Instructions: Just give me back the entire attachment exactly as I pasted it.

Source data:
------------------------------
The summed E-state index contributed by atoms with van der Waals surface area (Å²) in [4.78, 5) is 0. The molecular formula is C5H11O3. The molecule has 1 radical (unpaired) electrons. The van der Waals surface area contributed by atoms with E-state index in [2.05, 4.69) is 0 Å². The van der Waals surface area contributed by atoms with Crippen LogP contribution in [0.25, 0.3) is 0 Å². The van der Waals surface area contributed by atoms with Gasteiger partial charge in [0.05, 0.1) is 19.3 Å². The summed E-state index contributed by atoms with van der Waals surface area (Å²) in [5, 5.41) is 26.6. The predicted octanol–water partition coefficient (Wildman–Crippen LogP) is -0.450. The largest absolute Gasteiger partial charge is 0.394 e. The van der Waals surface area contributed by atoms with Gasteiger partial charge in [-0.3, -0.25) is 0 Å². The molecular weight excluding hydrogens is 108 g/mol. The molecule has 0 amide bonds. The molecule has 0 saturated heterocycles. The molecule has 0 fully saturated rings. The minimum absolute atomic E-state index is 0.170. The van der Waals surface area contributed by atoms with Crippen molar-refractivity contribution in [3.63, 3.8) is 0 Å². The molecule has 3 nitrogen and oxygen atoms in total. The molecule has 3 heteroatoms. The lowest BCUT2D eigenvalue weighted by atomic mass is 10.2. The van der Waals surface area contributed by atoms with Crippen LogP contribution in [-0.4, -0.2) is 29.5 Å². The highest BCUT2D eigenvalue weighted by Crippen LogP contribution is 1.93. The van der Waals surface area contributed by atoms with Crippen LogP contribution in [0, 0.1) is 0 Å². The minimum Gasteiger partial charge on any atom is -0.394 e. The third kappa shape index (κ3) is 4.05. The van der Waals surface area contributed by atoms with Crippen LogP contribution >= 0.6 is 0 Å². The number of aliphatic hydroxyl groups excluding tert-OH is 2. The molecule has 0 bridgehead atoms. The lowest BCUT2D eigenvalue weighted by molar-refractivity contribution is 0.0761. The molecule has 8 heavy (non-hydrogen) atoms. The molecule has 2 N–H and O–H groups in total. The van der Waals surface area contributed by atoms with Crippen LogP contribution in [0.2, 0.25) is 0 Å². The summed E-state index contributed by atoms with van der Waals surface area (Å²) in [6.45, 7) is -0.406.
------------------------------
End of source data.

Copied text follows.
The summed E-state index contributed by atoms with van der Waals surface area (Å²) in [4.78, 5) is 0. The molecular formula is C5H11O3. The molecule has 1 radical (unpaired) electrons. The van der Waals surface area contributed by atoms with E-state index in [2.05, 4.69) is 0 Å². The van der Waals surface area contributed by atoms with Crippen LogP contribution in [0.25, 0.3) is 0 Å². The van der Waals surface area contributed by atoms with Gasteiger partial charge in [0.05, 0.1) is 19.3 Å². The summed E-state index contributed by atoms with van der Waals surface area (Å²) in [5, 5.41) is 26.6. The predicted octanol–water partition coefficient (Wildman–Crippen LogP) is -0.450. The largest absolute Gasteiger partial charge is 0.394 e. The van der Waals surface area contributed by atoms with Gasteiger partial charge in [-0.3, -0.25) is 0 Å². The molecular weight excluding hydrogens is 108 g/mol. The molecule has 0 amide bonds. The molecule has 0 saturated heterocycles. The molecule has 0 fully saturated rings. The minimum absolute atomic E-state index is 0.170. The van der Waals surface area contributed by atoms with Crippen molar-refractivity contribution in [3.63, 3.8) is 0 Å². The molecule has 3 nitrogen and oxygen atoms in total. The molecule has 3 heteroatoms. The lowest BCUT2D eigenvalue weighted by atomic mass is 10.2. The van der Waals surface area contributed by atoms with Crippen LogP contribution in [-0.4, -0.2) is 29.5 Å². The highest BCUT2D eigenvalue weighted by Crippen LogP contribution is 1.93. The van der Waals surface area contributed by atoms with Crippen LogP contribution in [0, 0.1) is 0 Å². The minimum Gasteiger partial charge on any atom is -0.394 e. The third kappa shape index (κ3) is 4.05. The van der Waals surface area contributed by atoms with Crippen LogP contribution >= 0.6 is 0 Å². The number of aliphatic hydroxyl groups excluding tert-OH is 2. The molecule has 0 bridgehead atoms. The lowest BCUT2D eigenvalue weighted by molar-refractivity contribution is 0.0761. The molecule has 8 heavy (non-hydrogen) atoms. The molecule has 2 N–H and O–H groups in total. The van der Waals surface area contributed by atoms with Crippen LogP contribution in [0.2, 0.25) is 0 Å². The summed E-state index contributed by atoms with van der Waals surface area (Å²) in [6.45, 7) is -0.406.